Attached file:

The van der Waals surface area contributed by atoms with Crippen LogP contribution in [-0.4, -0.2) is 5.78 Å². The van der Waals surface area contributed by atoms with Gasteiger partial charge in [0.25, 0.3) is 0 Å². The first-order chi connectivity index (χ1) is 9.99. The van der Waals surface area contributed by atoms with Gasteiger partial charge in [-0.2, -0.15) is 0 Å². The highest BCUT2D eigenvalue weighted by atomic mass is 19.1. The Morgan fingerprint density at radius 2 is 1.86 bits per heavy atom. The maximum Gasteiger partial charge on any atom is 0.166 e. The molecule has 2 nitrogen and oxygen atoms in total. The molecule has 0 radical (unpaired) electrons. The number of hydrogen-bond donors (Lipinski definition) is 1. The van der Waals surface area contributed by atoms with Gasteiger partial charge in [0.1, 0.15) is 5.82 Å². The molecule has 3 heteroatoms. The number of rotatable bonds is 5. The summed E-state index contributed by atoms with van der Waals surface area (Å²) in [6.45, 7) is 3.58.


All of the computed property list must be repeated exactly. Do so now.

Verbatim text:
The van der Waals surface area contributed by atoms with Crippen LogP contribution in [-0.4, -0.2) is 5.78 Å². The van der Waals surface area contributed by atoms with Gasteiger partial charge in [0.25, 0.3) is 0 Å². The first-order chi connectivity index (χ1) is 9.99. The van der Waals surface area contributed by atoms with Gasteiger partial charge in [-0.2, -0.15) is 0 Å². The highest BCUT2D eigenvalue weighted by atomic mass is 19.1. The Morgan fingerprint density at radius 2 is 1.86 bits per heavy atom. The maximum Gasteiger partial charge on any atom is 0.166 e. The molecule has 2 nitrogen and oxygen atoms in total. The molecule has 0 radical (unpaired) electrons. The number of hydrogen-bond donors (Lipinski definition) is 1. The van der Waals surface area contributed by atoms with Gasteiger partial charge in [0.1, 0.15) is 5.82 Å². The molecule has 3 heteroatoms. The number of rotatable bonds is 5. The summed E-state index contributed by atoms with van der Waals surface area (Å²) in [6.45, 7) is 3.58.